Watch this space, I’m going to be back blogging very soon and with some exciting news too….
Watch this space, I’m going to be back blogging very soon and with some exciting news too….
When the rigid days of summer begin to slouch, someone flicks a switch and the bounty of autumn is everywhere. The countryside becomes a squally mess of exhausted hedgerows, their aching limbs laden with fruit. Bunches of berries cover the hawthorn’s branches, lasting into the colder months long after the leaves have fallen. Others don’t keep; the smell of rotting apples lingers, and deceptive blackberries still appear ripe until the fruit is touched and turns to a sodden pulp.
Strings of rose hips hang like plump fairy lights. Draped over branches for support, the hips glow red and orange. They are filled with many small seeds, each one covered with a head of fine hairs – so minute they make a fantastic itching powder. Guarding the tempting fruits is a tangle of stems with tooth-like thorns. These are where the dog rose gets its name. Their bite could certainly rival any terrier’s canine. Other stories say it was a good medicine to treat rabid dog bites, or that it was originally named ‘dag’ rose after the dagger-like thorns.
From late May to July, long before the pitter-patter of falling leaves, the thorns are blunted by a mass of blushing flowers. Each lightly scented bloom is neatly arranged of five confetti pink, heart-shaped petals. Harvested and used to make syrup or rose water, their floral flavour evokes an Eastern feast of exotic spices and sticky puddings. Both are simple to make; gathering the quantity of petals needed is the only difficulty.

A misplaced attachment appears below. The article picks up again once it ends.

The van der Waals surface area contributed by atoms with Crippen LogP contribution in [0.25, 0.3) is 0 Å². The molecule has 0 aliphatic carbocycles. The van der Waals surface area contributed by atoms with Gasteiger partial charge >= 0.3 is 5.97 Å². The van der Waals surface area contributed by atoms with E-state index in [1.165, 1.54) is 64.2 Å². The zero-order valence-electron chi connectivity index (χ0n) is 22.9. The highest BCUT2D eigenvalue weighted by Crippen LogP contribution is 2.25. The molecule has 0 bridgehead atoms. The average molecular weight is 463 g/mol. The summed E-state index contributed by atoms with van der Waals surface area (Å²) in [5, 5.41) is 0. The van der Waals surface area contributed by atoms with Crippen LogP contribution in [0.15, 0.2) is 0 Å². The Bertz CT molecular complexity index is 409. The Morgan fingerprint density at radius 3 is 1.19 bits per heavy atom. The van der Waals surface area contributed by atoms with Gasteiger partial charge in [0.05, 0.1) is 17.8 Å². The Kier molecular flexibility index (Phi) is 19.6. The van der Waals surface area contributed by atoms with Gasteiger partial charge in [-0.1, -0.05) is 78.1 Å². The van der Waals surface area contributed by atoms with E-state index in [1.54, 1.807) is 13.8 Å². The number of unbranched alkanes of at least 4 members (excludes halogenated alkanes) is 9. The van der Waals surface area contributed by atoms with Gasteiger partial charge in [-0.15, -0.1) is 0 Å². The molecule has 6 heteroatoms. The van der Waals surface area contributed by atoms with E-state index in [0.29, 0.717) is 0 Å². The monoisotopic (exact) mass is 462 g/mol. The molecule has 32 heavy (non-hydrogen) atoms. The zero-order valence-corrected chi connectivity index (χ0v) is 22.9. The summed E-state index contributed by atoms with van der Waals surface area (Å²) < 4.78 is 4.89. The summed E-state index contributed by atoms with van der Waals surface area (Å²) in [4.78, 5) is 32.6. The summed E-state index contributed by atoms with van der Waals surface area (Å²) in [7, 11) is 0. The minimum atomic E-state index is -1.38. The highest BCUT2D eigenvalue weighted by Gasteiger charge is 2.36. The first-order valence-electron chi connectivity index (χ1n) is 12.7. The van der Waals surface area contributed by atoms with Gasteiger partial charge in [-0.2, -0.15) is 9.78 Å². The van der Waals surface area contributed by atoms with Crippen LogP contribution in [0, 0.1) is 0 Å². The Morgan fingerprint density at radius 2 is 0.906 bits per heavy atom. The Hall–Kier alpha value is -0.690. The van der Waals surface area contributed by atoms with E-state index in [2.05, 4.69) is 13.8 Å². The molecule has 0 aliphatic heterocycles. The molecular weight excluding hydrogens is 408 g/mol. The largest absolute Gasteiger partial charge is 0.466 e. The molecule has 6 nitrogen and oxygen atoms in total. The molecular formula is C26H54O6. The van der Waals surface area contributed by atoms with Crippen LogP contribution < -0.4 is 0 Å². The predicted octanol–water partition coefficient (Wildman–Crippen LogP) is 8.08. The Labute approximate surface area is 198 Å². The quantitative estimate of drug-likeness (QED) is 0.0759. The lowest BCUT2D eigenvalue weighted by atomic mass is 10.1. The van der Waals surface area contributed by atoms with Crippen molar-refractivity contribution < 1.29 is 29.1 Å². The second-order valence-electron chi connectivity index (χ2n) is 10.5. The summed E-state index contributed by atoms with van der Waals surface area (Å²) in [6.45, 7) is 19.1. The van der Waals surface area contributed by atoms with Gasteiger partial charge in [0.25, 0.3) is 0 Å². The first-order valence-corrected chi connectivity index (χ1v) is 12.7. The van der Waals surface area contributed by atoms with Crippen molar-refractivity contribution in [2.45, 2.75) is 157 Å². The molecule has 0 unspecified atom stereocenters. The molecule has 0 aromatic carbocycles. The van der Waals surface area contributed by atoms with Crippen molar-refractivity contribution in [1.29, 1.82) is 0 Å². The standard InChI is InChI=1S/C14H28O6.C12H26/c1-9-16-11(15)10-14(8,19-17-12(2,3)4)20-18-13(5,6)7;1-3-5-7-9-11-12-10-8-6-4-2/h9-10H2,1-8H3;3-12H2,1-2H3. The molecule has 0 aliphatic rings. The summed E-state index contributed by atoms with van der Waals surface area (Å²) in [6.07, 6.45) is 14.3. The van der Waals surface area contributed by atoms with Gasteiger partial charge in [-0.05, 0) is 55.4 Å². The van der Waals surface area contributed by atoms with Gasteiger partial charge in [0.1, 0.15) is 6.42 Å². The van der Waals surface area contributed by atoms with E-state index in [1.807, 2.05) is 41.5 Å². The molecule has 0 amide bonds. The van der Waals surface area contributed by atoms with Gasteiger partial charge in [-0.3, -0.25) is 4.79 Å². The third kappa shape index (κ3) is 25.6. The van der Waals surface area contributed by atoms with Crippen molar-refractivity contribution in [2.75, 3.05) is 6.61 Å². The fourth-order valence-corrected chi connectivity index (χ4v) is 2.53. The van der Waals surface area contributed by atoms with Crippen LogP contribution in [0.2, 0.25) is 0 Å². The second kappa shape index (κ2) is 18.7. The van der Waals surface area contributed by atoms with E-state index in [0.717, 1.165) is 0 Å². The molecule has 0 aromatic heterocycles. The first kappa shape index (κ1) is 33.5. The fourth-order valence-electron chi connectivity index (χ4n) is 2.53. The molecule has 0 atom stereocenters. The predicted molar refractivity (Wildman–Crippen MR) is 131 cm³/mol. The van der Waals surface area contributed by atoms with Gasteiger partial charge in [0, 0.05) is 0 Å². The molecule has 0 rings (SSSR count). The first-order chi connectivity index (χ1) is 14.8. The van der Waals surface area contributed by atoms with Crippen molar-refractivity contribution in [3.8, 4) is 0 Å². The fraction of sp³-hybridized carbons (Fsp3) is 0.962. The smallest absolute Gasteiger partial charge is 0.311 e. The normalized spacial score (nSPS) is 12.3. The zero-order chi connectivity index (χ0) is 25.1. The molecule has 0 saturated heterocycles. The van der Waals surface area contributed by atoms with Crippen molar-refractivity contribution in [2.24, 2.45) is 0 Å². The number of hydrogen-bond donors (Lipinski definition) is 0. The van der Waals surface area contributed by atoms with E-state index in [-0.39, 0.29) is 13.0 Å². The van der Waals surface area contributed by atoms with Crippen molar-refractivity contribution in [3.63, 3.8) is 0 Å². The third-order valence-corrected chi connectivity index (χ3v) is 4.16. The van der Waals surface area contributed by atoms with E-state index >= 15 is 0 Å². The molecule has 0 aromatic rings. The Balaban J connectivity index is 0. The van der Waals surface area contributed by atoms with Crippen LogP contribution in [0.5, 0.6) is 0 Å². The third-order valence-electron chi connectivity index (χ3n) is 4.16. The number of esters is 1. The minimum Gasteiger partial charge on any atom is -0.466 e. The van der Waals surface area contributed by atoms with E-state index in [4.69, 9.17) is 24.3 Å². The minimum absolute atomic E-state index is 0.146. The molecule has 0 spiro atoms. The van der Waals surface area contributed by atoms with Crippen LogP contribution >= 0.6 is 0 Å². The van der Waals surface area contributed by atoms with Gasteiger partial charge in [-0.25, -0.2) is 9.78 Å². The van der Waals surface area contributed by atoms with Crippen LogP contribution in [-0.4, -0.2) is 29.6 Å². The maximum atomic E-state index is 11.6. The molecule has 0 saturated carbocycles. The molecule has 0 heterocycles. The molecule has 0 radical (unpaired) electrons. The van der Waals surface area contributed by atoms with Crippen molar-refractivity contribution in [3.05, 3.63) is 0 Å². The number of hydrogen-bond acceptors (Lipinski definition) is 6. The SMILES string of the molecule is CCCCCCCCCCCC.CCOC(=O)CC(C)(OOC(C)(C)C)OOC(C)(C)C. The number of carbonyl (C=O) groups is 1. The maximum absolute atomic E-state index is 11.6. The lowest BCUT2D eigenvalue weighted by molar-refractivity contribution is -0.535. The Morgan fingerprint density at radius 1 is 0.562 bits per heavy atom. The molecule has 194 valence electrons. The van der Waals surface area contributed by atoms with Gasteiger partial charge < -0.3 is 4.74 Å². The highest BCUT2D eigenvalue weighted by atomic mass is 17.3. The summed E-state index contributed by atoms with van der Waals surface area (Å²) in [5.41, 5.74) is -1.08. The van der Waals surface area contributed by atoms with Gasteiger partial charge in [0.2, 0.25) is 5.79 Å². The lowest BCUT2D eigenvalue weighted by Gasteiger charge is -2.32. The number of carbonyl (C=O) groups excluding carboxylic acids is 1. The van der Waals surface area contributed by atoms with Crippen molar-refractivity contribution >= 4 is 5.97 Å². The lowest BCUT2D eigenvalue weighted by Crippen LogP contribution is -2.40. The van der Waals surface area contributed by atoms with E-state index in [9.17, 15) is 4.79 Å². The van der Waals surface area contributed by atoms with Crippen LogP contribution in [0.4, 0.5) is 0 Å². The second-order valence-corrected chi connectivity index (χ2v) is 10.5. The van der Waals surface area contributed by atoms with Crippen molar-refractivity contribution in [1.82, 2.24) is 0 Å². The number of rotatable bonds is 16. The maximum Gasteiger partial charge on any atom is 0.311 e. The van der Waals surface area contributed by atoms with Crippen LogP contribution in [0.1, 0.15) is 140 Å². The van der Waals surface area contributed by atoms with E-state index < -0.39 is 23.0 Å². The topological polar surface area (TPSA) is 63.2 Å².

The fat hips are also good in the kitchen and contain 20 times as much vitamin C as oranges. During World War Two when citrus fruits could not be imported, the government encouraged people to gather hips as an alternative. They make a fantastic sweet preserve, perfect for spreading on a Sunday afternoon crumpet, while a syrup of the fruits has long been used to treat the common cold. A fine excuse for a spoonful of bright red, warming and sickly ‘medicine’.
Another theory for its name is ‘dog’ meaning worthless, presumably in comparison to cultivated roses. It is the rebellious sibling in the family, but shouldn’t be dismissed from the garden entirely. Its tough, vigorous nature (and thorny barrier) makes it ideal as a hedging plant, robust-enough for coastal locations, and tolerant of poor soil.